The project is called CEEDS — aka Collective Experience of Empathetic Data Systems — and involves a consortium of 16 different research partners across nine European countries: Finland, France, Germany, Greece, Hungary, Italy, Spain, the Netherlands and the UK. The “immersive multi-modal environment” where the data sets are displayed, as pictured above — called an eXperience Induction Machine (XIM) — is located at Pompeu Fabra University, Barcelona.
On the cognition enhancement side, the system can apparently respond to the viewer’s engagement and stress levels by guiding them to areas of data that are potentially more interesting to them, based on tracking their physiological signals and signposting them to click through to particular parts of a data set.
Again, the core concept driving the research is that as data sets become more complex new tools are required to help us navigate and pin down the bits and bytes we do want to lock on to. Potential use cases envisaged for the XIM technology include helping students study more efficiently.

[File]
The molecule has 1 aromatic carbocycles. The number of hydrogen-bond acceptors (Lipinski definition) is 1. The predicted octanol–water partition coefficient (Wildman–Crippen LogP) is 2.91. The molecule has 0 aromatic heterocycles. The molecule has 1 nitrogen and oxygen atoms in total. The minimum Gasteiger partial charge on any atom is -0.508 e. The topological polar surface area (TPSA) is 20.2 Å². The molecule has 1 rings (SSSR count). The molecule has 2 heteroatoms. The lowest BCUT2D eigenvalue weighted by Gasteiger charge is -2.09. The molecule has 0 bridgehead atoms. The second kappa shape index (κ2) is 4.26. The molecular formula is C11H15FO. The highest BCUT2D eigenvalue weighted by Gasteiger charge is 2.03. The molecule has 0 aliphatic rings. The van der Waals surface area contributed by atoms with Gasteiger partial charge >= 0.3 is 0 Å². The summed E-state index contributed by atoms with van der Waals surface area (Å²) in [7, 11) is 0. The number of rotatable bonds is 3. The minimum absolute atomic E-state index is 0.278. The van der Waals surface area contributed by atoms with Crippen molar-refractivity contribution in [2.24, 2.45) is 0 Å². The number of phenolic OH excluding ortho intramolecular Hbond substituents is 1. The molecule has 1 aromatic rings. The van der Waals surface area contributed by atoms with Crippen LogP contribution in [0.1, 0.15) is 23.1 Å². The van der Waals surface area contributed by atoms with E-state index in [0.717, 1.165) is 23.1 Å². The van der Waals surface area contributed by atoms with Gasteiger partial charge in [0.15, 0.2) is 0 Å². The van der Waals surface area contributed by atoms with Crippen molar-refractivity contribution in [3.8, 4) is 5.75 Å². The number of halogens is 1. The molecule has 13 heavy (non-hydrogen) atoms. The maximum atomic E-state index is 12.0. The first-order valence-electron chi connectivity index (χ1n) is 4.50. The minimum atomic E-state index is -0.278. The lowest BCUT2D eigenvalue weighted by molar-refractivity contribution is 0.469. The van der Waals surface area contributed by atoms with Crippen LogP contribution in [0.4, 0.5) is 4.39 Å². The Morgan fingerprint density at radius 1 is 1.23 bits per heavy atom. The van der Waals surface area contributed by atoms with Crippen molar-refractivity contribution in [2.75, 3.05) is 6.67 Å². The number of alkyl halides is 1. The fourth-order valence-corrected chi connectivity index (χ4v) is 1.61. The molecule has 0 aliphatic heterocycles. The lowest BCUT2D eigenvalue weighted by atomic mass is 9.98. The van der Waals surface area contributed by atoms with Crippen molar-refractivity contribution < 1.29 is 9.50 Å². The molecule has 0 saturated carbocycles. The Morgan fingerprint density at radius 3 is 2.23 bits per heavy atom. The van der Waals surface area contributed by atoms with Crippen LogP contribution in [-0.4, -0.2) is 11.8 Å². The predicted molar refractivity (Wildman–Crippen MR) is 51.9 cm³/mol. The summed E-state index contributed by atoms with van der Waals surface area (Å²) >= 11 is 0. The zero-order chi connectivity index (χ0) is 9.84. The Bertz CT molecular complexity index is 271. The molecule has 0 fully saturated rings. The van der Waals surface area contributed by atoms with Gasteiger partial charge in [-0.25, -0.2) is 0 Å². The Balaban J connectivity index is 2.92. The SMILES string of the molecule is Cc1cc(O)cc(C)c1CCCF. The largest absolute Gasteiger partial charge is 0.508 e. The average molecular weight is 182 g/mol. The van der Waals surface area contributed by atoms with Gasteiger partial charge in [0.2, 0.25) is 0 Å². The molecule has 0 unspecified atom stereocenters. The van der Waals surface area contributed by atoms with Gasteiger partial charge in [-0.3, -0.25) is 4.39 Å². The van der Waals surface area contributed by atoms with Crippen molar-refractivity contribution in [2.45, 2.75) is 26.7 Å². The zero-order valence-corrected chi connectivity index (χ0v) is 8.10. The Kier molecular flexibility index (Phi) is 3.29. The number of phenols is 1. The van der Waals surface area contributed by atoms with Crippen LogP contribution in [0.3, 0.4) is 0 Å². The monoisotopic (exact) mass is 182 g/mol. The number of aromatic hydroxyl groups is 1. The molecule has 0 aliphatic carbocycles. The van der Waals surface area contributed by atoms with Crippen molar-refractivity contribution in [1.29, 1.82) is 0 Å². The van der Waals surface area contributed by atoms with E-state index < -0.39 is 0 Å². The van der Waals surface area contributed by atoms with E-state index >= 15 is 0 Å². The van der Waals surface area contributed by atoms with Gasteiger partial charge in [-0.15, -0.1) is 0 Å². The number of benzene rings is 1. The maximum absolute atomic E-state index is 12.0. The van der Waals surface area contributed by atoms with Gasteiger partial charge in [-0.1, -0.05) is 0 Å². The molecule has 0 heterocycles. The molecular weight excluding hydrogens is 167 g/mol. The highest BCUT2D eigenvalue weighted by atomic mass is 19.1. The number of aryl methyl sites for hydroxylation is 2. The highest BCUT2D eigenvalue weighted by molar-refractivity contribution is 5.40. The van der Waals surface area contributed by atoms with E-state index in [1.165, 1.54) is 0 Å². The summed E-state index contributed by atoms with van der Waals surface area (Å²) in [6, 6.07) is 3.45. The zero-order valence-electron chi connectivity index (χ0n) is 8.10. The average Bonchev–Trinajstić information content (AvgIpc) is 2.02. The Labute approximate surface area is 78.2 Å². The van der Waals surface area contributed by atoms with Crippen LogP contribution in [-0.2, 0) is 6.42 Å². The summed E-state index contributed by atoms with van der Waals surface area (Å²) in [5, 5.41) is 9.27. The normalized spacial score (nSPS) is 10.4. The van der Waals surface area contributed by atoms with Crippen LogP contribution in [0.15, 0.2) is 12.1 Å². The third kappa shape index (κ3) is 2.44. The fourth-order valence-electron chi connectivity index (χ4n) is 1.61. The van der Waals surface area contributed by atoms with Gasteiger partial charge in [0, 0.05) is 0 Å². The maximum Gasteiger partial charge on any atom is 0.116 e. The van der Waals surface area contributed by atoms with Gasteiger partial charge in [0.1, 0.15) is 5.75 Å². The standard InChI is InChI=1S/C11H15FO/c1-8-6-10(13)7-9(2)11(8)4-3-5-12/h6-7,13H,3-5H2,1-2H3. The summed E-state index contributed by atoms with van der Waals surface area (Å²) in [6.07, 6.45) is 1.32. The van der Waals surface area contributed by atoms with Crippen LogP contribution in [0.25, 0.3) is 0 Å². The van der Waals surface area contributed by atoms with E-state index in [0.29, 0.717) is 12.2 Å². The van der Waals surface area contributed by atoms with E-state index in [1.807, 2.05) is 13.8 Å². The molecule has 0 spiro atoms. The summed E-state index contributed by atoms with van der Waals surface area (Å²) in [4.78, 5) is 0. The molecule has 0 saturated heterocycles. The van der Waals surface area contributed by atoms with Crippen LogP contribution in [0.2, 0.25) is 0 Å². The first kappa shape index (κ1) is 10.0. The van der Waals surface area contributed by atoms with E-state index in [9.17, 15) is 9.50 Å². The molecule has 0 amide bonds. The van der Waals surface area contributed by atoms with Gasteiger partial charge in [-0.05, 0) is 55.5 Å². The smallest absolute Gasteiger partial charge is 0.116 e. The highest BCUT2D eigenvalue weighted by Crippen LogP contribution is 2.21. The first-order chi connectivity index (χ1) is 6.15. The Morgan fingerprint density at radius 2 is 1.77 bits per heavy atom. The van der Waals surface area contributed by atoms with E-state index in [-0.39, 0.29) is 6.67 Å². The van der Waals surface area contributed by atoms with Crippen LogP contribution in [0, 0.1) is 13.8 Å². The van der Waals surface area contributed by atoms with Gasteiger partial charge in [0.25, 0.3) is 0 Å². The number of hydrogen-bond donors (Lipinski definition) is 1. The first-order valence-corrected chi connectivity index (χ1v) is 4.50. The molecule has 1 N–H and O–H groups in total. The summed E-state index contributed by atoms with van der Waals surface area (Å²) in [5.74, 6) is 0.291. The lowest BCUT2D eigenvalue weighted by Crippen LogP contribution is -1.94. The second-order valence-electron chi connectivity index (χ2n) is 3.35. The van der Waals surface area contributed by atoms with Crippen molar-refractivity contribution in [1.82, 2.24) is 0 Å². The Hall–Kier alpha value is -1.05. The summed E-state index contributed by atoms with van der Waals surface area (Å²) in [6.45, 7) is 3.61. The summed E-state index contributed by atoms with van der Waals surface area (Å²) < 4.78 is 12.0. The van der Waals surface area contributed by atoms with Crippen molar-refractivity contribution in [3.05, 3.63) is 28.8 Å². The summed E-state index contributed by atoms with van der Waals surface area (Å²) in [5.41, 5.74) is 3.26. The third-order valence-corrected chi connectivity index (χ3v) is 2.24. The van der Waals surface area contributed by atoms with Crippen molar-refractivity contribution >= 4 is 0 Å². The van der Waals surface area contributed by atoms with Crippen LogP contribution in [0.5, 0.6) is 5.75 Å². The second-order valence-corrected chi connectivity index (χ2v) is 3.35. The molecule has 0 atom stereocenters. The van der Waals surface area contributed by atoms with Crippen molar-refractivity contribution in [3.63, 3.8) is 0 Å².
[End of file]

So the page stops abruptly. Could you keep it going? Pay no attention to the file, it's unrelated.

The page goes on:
Early interest in the tech is coming from museums, with the XIM concept offering a way to provide museum visitors with a personalised interactive environment for learning. Indeed, CEEDs’ tech has been used at the Bergen-Belsen memorial site in Germany for two years. The team says now that discussions are ongoing with museums in the Netherlands, the UK and the US ahead of the 2015 commemorations of the end of World War II.